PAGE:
Grains and cover crops—Flax, Buckwheat
Kale–Siberian, Forage, Marrow stem
Lettuce–Red leaf Romaine, Little gem
Melons–Green Nutmeg, American melon ananas
Okra —Eagle Pass
Onion—Brunswick, Red Globe, Southport Red Globe, Stuttgarter
Peppers– Padron, Hungarian Paprika, Pasila Bajio, Ancho, Jalapeno,
Radish–Sparkler, Voilet De Gournay
Rutabaga–American Purple Top
Spinach–Amsterdam Prickly, Tyee, Bloomsdale
Summer squash–Fordhook Zucchini, Lemon, Yellow Croockneck
Sweet peppers–Orange Bell, Sweet Choclate, Long sweet hungarian
Winter squash–Waltham Butternut, Baby blue hubbard
Tomatoes–Purple Russian, Royal Chico, Gold Medal, Amish Paste, Opalka, Mariana, Tomato cream sausage, Violet jasper
Turnip–Boule d’or, Purple top white globe, golden globe
Watermelon–Moon and Stars
Basil–Genovese, Red rubin, spicy, Lime
Calendula–Orange King, Triangle Flashback
Dill–Bouquet, Vierling, Fernleaf
Salvia–Blue Monday sage
Sunflowers–Mammoth grey striped
I promise you…this IS the narrowed down list! I went to a seed swap and got some there and some are leftovers from last year. I saw a statistic that said for every $100 you spend on seeds, you can get $1000 in food. Yes, that is justification at its finest. And, I must admit, while I chose these for their ability to do well in Missouri, some of them are from Texas (okra) or Mexico (tepary bean), and that did swayed my decision.
Along with rearranging the plots, I am trying some new things this year. I have been reading about growing melons and squash on trellises and will try that. I am also going to put my sweet potatoes on a trellis as well. That way they don’t root along the vines and try to produce tubers there. If you like sweet potatoes, I will post about making your own slips and growing your own–so easy! I am planting all of the flowers and herbs throughout the gardens to attract beneficial insects. I am going to make a few shallow watering holes for frogs, along with some houses. When I put my tomatoes in the ground, I am going to plant them in a hole about 6-8 inches deep, and as they grow, cut the lower branches and pile the soil up around the stem. Hopefully this will give them strong and deep roots.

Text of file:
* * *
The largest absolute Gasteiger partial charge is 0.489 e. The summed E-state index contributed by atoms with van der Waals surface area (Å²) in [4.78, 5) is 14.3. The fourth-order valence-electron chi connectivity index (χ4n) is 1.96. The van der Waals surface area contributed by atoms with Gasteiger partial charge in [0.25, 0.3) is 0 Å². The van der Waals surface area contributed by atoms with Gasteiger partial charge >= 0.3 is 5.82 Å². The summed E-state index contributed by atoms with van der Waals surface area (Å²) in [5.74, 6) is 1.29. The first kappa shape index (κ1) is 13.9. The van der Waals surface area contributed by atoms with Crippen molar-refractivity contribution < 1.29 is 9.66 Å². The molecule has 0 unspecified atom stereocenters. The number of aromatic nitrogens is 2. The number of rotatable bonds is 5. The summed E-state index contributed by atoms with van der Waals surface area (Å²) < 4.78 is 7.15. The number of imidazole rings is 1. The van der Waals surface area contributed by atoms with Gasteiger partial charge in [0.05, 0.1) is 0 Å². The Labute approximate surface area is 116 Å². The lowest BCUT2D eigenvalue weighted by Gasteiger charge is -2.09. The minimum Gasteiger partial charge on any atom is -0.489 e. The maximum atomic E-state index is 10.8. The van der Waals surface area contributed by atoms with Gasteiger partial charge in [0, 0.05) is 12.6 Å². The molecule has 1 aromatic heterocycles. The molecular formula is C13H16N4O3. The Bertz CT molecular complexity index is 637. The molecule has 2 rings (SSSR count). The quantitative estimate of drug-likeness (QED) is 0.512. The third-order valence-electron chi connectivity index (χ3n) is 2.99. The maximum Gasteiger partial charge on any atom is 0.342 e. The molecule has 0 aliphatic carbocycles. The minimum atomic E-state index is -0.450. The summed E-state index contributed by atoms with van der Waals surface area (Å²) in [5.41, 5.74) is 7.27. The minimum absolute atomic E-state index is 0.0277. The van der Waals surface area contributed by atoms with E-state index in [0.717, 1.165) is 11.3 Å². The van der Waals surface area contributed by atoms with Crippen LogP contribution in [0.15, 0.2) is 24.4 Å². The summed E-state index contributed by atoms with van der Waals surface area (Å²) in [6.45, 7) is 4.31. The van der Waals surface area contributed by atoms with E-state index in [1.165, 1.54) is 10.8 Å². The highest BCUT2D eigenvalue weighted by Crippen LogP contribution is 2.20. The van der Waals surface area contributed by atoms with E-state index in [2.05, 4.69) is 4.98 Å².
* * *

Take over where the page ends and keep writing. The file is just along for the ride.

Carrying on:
I have saved our toilet paper and paper towel tubes and use those as pots. Just cut them in sections and set them in a plastic clamshell container…instant greenhouse! Use them for onions and beets as you can transplant the whole thing and not disturbs the root at all. I use cattle panels to trellis my tomatoes, but will do everything else with pallet trellises.
The garden is getting a good leveling and heaped with compost. By the time anything goes in the ground, the compost will have added lots of nutrients to the soil. I have been giving the girls their morning treat along the garden borders to get them to scratch around and clean up some of the grass and weeds. They do an excellent job!
Now this weather just has to cooperate and warm up a bit.
I don’t remember ever meeting a clam, happy or otherwise, but you sound as happy as a clam.